To build a transformational organization one must understand that change is directly tied to how one views their employees as well as self. One option towards transformation is that of servant leadership. A servant leader will put others before self. This is certainly in contrast to the top-down and great man theories. Miller points out that with a servant leader, “strong organizations are more important to them than egoistic reputations.”[10] Winston illustrates this notion with the Beatitudes of Matthew 5:3-12 which encourage us to avoid “pride and to see yourself as being empty.”[11] Miller further states, “no one is really eager to be managed, but the entire world is hungry to be led.”[12] Miller’s statement underscores the need for a humble spirit within leadership. Winston states that a “humble leader shows respect to all, whether they are superiors or subordinates, because the leader who is poor in spirit recognizes that many people know more than he or she does and, as such, shows respect to everyone.”[13] A leader’s humbleness can be observed by their level of confidence. Traditionally “confidence in leadership is primarily considered something positive and beneficial.”[14] However, too much confidence may limit the leader’s ability to see “deficiencies and expectations of positive outcomes – and their effects on the leader’s performance.”[15] According to Schings, overconfidence leads to performance issues and for “those who were overconfident – generated the worst plans and visions.”[16] In a top-down leadership, an overconfidence scenario would view ones employees as “costs to be reduced.”[17] However, Pfeffer suggests that with the “right perspective and mind set, leaders can determine how to implement high performance management practices.”[18] Miller reminds us that “tradition walks looking backwards. It has for a major flaw its ability to keep us from seeing all the wondrous possibilities of the moment.”[19] To best become a transformational organization, one could argue that we must break from the traditional state of “this is the way we’ve always done it” and look to other possibilities.

Conclusion:

Based on research one may conclude that a transformational organization should embrace the leader-follower concept. The leader-follower will be someone who puts their needs last as they seek to humbly serve those around them. A leader-follower understands that they don’t know it all and that deferment through followership is an effective method to getting the job done. Evidence has shown that organizations where the leader-follower methodology is in use will yield individuals who desire investment in their jobs and the organization as a whole. One could argue that a servant-hearted leader-follower will generate the most effective plans and visions for the transformation of their organization.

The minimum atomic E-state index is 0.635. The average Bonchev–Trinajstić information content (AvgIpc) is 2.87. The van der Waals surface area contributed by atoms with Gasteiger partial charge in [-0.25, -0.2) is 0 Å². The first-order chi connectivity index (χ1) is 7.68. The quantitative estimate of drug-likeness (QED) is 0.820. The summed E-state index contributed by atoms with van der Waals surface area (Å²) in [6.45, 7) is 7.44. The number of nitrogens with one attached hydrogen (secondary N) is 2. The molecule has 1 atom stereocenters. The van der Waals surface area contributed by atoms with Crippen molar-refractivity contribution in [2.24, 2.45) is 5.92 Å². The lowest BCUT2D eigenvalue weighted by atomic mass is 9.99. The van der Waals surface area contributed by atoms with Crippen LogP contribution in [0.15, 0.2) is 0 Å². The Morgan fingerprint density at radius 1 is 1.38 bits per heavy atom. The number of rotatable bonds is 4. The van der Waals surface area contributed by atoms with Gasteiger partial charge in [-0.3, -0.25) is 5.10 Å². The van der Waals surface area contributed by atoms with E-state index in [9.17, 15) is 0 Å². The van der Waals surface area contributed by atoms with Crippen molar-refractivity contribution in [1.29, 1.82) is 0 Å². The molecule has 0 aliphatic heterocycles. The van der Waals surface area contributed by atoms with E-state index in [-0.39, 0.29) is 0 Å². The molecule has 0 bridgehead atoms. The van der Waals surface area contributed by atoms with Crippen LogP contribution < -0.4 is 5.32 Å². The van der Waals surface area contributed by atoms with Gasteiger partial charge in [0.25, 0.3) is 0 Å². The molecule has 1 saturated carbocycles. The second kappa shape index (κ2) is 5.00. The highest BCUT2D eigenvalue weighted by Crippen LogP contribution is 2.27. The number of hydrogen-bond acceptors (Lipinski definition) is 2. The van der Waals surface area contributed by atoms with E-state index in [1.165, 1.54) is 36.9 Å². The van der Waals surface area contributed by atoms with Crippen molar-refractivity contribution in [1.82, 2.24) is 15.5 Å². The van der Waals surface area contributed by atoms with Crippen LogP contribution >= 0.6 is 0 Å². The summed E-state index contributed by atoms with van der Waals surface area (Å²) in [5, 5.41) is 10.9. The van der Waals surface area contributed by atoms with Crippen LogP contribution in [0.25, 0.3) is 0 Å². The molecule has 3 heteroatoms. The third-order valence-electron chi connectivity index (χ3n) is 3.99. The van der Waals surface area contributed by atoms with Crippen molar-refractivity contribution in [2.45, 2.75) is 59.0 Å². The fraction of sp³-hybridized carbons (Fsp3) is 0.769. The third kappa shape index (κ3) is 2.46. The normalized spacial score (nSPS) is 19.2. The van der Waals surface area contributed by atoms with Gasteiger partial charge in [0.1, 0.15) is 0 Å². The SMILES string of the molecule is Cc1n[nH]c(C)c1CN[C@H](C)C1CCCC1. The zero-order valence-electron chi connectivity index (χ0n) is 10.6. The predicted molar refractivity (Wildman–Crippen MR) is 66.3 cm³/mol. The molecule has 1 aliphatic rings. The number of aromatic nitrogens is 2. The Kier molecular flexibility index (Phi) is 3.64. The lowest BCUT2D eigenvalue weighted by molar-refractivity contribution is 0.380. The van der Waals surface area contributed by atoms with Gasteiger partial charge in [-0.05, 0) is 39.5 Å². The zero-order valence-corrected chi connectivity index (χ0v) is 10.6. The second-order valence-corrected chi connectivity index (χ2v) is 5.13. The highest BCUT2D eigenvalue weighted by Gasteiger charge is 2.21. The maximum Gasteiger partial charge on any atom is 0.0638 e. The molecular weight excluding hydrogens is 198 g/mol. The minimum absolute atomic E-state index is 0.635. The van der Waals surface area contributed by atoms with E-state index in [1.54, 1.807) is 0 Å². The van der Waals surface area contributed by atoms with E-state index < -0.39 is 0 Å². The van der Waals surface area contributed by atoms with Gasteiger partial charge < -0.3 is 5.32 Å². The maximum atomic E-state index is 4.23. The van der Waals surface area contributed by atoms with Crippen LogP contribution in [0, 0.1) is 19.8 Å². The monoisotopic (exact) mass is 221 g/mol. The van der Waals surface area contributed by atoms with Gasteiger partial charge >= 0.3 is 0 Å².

References:

[1] Pitron, Dr John (2008). Followership is Leadership: The Leadership-Exemplary Followership Exchange Model. Version 8. Knol. 2008 Aug 16. Retrieved August 8, 2010: http://knol.google.com/k/dr-john-pitron/followership-is-leadership/12nb17zejmb1w/2.

[2] Gilbert & Matviuk (2008). Empirical Research: The Symbiotic Nature of the Leader-Follower relationship and its impact on Organizational Effectiveness. Academic Leadership, Retrieved August, 8, 2010: http://www.academicleadership.org/emprical_research/The_Symbiotic_Nature_of_the_Leader-Follower_relationship_and_Its_Impact_on_Organizational_Effectiveness_printer.shtml

[3] Pitron 2008

[4] Gilbert & Matviuk 2008

[5] Gilbert & Matviuk 2008

[6] Northhouse, Peter G (2001). Leadership Theory and Practice. Thousand Oaks, CA: Sage. p 15.

[7] Gilbert & Matviuk 2008

[8] Gilbert & Matviuk 2008

[9] Gilbert & Matviuk 2007

[10]Miller, Calvin (1995). The Empowered Leader: 10 Keys to Servant Leadership. Nashville, TN: B&H Publishing Group. p 11.

[11] Winston, Bruce (2002). Be a Leader for God’s Sake. Virginia Beach, VA: Regent University. p 22.

[12] Miller 1995, p 24

[13] Winston 2002 p 24-25

[14] Schings, Stephany (2009). “Can a Leader be too Confident?” Society of Industrial and Organizational Psychology, Inc. Retrieved August 8, 2010: http://www.siop.org/media/news/overconfidence.aspx.

[15] Schings 2009

[16] Schings 2009

[17] Pfeffer, Jeffrey (1998). The Human Equation. Boston Massachusetts: Harvard Business School Press. p 292.

[18] Pfeffer 1998 p. 292

[19] Miller 1995, p 32

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Philip A Foster, MA is a professional life and leadership coach with Maximum Change Inc.
He works with leaders to develop their purpose, life balance and achieve greater success. Encouraging leaders to take active and consistent steps toward reaching goals and objectives. Specializing in Organization and Strategic Leadership.

Email | LinkedIn | Facebook | Twitter | Web | Blog | Skype: philip.a.foster | (615) 216-5667